Smart tactic: Tax tobacco

Discussions regarding revenue in the state of Louisiana are met with deep suspicion by legislators and statewide officials fearing retribution from voters. While the prospect of higher taxes intimidates any voter, legislators and governors are wary, rightfully so, about the impact of tax policies upon attempts to attract future businesses and residents.

Nonetheless, I have a proposal that the Louisiana legislature should adopt that will increase revenues, decrease non-discretionary state expenditures, decrease the number of cuts to state services, and increase the quality of life for Louisianans — increase the tobacco tax.

Non-smokers in Louisiana pay a “hidden tax” on the tobacco usage of other Louisianans. About 23.5 percent of Louisianans smoke, which is the 11th-highest smoking rate in the nation. Louisianans spend $1.4 billion per year in smoking-related medical costs; the state of Louisiana spends $663 million per year in smoking-related Medicaid costs.

Smoking imposes a “hidden tax” of $197.86 per person per year on Louisianans. Each pack of cigarettes costs Louisiana $1.72 in Medicaid spending; each pack of cigarettes sold in Louisiana imposes an additional charge of $3.83 being spent on health care.

Tobacco usage places an undue tax burden upon non-smokers in Louisiana. Tobacco taxes would decrease the hidden taxes paid by non-smokers.

Tobacco taxes are popular. Public opinion polls demonstrate voters, whether smokers or non-smokers, support tobacco taxes.

The tobacco tax is supported by low-income voters and high-income voters, Democratic and Republicans.

In 61 polls conducted across 39 states, majorities of Democrats, Republicans and Independents expressed support for increasing tobacco taxes and a preference for candidates who support an increase in tobacco taxes over candidates who oppose them. In Tennessee, 38 percent of Republicans said they would support a Democrat who supports a tobacco tax over a Republican who opposes a tobacco tax.

Even in tobacco-dependent South Carolina, 71 percent of the voters expressed support for a $1 increase in their tobacco tax. Voters do not support cuts to education or health care in order to balance the budget. Tobacco taxes are popular with voters; voters will punish candidates who oppose tobacco taxes.

Tobacco taxes are supported by Republicans. Last year, Florida ($1), Hawaii (60 cents) and Mississippi (50 cents) approved tobacco tax increases. Tobacco taxes were signed into law by Republican Gov. Haley Barbour of Mississippi, which raised its tobacco tax for the first time since 1985. Barbour remains as popular as ever and is even being mentioned as a possible Republican presidential candidate in 2012. Arizona, Colorado, Montana, Oklahoma, and South Dakota all increased their tobacco tax in recent years.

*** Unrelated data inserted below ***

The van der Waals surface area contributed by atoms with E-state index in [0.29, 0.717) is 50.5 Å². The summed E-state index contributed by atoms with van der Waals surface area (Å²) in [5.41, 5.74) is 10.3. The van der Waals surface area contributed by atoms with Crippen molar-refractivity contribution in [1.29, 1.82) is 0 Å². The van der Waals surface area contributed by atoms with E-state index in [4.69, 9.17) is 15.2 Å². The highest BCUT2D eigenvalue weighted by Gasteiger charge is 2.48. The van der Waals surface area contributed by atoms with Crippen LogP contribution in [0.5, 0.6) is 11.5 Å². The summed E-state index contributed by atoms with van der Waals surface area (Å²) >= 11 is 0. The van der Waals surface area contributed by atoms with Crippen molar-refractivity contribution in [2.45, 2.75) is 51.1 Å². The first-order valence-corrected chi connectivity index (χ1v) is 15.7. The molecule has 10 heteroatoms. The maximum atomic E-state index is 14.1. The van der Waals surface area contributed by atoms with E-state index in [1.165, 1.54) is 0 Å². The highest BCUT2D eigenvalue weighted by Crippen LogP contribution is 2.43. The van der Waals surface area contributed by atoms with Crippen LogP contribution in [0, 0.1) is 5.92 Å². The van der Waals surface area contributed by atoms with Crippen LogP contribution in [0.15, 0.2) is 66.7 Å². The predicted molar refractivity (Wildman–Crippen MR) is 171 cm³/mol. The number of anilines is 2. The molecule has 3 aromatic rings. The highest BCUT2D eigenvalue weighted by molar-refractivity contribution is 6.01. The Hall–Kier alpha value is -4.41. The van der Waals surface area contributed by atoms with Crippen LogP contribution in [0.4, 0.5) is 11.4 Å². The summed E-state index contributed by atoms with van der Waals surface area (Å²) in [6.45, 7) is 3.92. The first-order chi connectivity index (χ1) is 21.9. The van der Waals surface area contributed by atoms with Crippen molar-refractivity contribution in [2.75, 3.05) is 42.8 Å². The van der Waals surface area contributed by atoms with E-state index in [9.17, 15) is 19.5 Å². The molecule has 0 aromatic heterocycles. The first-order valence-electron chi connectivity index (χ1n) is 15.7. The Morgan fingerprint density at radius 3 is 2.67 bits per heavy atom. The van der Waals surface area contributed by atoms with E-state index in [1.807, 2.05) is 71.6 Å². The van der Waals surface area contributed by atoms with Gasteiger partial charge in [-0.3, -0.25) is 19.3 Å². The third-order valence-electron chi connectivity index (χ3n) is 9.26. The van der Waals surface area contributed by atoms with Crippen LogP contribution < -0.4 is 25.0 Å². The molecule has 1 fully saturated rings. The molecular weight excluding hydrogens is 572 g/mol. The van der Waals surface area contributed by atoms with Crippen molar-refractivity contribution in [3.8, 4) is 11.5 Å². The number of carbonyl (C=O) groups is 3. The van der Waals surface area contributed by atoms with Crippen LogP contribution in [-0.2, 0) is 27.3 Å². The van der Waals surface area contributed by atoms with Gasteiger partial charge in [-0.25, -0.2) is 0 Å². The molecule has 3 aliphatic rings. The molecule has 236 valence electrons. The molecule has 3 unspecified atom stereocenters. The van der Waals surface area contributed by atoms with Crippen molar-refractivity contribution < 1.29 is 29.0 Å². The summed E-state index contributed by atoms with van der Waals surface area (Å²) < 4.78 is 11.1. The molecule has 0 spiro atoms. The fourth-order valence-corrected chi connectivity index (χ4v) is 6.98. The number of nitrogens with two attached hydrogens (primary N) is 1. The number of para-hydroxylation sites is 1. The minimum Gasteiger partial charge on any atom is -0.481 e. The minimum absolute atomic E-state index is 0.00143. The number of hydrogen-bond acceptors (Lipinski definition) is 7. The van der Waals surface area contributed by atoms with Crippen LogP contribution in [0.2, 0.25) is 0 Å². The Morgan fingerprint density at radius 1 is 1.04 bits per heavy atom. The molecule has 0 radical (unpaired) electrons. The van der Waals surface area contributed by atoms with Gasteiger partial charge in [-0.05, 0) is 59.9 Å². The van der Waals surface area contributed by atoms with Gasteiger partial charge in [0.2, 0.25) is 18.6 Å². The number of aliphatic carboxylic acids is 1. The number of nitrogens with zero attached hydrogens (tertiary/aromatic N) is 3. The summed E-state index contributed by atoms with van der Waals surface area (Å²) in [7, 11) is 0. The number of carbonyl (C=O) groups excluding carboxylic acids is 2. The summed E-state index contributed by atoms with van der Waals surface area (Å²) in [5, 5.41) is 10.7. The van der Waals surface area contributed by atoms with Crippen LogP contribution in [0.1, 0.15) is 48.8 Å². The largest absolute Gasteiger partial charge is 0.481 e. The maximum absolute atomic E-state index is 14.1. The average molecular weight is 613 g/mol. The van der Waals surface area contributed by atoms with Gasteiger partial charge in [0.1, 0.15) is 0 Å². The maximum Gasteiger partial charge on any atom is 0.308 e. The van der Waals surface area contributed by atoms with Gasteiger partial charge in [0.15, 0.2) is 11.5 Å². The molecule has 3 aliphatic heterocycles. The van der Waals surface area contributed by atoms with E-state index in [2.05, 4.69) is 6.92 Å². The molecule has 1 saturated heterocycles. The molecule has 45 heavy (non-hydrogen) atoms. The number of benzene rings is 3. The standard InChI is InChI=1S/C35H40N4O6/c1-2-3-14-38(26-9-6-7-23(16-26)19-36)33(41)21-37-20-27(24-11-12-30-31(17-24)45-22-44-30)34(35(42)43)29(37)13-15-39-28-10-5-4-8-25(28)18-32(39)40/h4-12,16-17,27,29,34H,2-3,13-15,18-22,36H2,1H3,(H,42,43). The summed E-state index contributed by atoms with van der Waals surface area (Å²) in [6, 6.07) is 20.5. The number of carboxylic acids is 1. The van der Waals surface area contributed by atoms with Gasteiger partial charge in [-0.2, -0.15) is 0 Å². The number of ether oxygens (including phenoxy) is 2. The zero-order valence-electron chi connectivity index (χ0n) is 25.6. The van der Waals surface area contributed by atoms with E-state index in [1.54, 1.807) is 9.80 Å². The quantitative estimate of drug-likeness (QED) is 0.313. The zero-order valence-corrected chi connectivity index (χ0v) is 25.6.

Tobacco taxes are not as regressive as other sales taxes. Studies show tobacco tax increases cause more low-income smokers than high-income smokers to quit. Tobacco taxes increase revenue, reduce Medicaid expenditures and lead to smoking cessation. Tobacco taxes behave like tax cuts because individuals who stop smoking pay less in taxes and have more money to spend on other goods and services.

The tobacco tax in Louisiana is embarrassingly low. The average state cigarette tax is $1.27 per pack; however, in Louisiana the state cigarette tax is 36 cents per pack, 8 percent for cigars, 33 percent for smoking tobacco, and 20 percent for new-styles-of-famous-smokeless-tobacco-product.

Louisiana ranks 46th out of 50th. Louisiana could increase the cigarette tax by 90 cents and still fall below the national average.

Louisiana should increase the cigarette tax to match the national average and increase the tax rate assessed on cigars, smoking tobacco and smokeless tobacco by 10 percent. This would generate more than $300 million per year for the state of Louisiana; the state could do a lot with an extra $300 million. This figure does not include the savings created by decreasing smoking-related Medicaid costs.

Tobacco taxes are smart politics. Tobacco taxes are healthy politics. Tobacco taxes are right politics. I am perplexed why the governor doesn’t see this.

Dr. Joshua Stockley is a professor of political science at ULM. This column is taken from his recent commentary, “Tobacco & Fat: How More Taxes Can Be Smart Politics,” written for the Louisiana Progress Journal produced by the Louisiana Progress Initiative.

One response to “Smart tactic: Tax tobacco

  1. With all due respect professor, maybe you would be less perplexed if you spent more time outside of the classroom in the real world. Just because something may seem popular doesn’t make it a good idea. Raise tobacco taxes and smokers will go find cheaper smokes elsewhere. That is exactly what happened in D.C.

    “The estimate for cigarette tax revenue [in D.C.] is revised downwards by $15.4 million in [fiscal year] 2010 and $15.2 million in [fiscal year] 2011.”

    Besides, if raising tobacco taxes results in all these wonderful things you claim, than how do you explain black market growth wherever tobacco taxes are too high?

    Smokers are already taxes beyond reason when compared to other vices – enough to cover the guesstimated costs to the public. If you try to use the “burden to the public” excuse to justify higher taxation, than you’ll be able to justify any sort of tax increase that will make citizens into slaves.

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